Your general Smash mode returns, along with an 8-Player smash that allows you to connect up to 8 controllers to your Wii U. If you have that many friends available you’re going to have some of the best fun anyone has had in 2014. Thankfully the Wii U supports the Gamepad, Pro Controller, Wii Remote and Nunchuck, Classic controller and the classic controller of them all – The GameCube controller, which requires an additional purchase of a GameCube adaptor for the Wii U. You can also connect your 3DS to use it as a controller and transfer some customised goodies back and forth. If you’re not happy with the setting for Smash you can change the rules to anything you want. Enter the Games and More tab and you’ll unlock a whole new world of modes. Here you can take part in classic, special orders, events, all-star and stadium battles. Each mode comes with something unique. Events will set up a special battle whereby you’re given a limited time to perform something unique, such as Mario going up against his classic foes Donkey Kong and Bowser. Beat them in that allocated time and you’ll unlock more events. Stadium sees the return of Home-Run test and Target Blast. As always these extra modes provides some much-needed diversion from all the pummelling that takes place in the Smash events and are as entertaining as it’s ever been. There is however a new mode that had me enjoying hours and hours of it.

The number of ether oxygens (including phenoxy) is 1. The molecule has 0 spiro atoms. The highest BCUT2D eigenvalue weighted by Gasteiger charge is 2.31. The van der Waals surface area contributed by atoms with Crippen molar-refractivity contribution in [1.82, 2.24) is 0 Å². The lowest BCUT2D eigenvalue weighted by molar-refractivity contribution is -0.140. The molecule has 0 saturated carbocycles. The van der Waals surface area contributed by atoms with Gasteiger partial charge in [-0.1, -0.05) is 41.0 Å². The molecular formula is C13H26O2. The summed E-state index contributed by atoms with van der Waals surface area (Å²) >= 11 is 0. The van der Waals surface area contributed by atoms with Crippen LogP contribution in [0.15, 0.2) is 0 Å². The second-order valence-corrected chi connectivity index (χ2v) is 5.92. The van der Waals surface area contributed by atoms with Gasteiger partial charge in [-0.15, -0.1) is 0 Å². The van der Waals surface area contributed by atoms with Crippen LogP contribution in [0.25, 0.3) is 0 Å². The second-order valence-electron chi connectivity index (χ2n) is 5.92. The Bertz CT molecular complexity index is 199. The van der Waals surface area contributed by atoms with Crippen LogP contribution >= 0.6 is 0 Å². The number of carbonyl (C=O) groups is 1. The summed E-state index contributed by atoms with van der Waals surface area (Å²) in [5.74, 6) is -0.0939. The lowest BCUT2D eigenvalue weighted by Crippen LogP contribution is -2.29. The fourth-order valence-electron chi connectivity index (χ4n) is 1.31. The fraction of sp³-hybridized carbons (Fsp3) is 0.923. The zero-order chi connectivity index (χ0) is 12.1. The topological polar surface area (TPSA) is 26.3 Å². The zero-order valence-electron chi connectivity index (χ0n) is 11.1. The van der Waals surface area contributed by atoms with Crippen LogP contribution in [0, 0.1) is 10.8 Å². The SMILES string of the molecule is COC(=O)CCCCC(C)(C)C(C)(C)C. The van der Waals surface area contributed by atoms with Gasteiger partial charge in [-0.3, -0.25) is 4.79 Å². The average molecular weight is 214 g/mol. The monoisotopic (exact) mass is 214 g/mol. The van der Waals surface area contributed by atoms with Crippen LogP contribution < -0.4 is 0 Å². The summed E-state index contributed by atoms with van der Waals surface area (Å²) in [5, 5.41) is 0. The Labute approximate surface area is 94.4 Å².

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Smash Tour is in essence a glorified board game, but as always it comes with a unique Nintendo flavour. Your aim is to collect enough fighters and stats (Speed, Jump, Attack, Special, Arms, Defence and All) to beat your competitors (human or CPU). Collect trophies as you move, using the count of the dice, and you’ll be granted with special abilities in mid-board battles that takes place. Lose the battle and you lose your fighter. It’s an highly entertaining mode. But why do all this? Other than beating the hell out of other fighters, what do you get for your efforts? Oh, this is where the fun really starts.

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As with Super Smash titles before this you’ll unlock trophies, unlock new characters, unlock new stages and new songs. In the vault you can spend all the money you’ve earned on new trophies in the shop or take your chance at attaining more in a mini game of Trophy Rush. Each trophy details the origin of the character and item. It’s a history lesson in short. Oh, but there’s more in the vault. You can watch replays you saved, browse images you’ve taken in the album, movies you’ve unlocked, check out the stats and records (which are highly detailed and very interesting), tips for newbies, play some demos of classic Nintendo and Super Nintendo games and listen to the entire soundtrack. I must’ve spent over two hours just listening to the gorgeous soundtrack. Oh, but I’m still not done. There’s even more!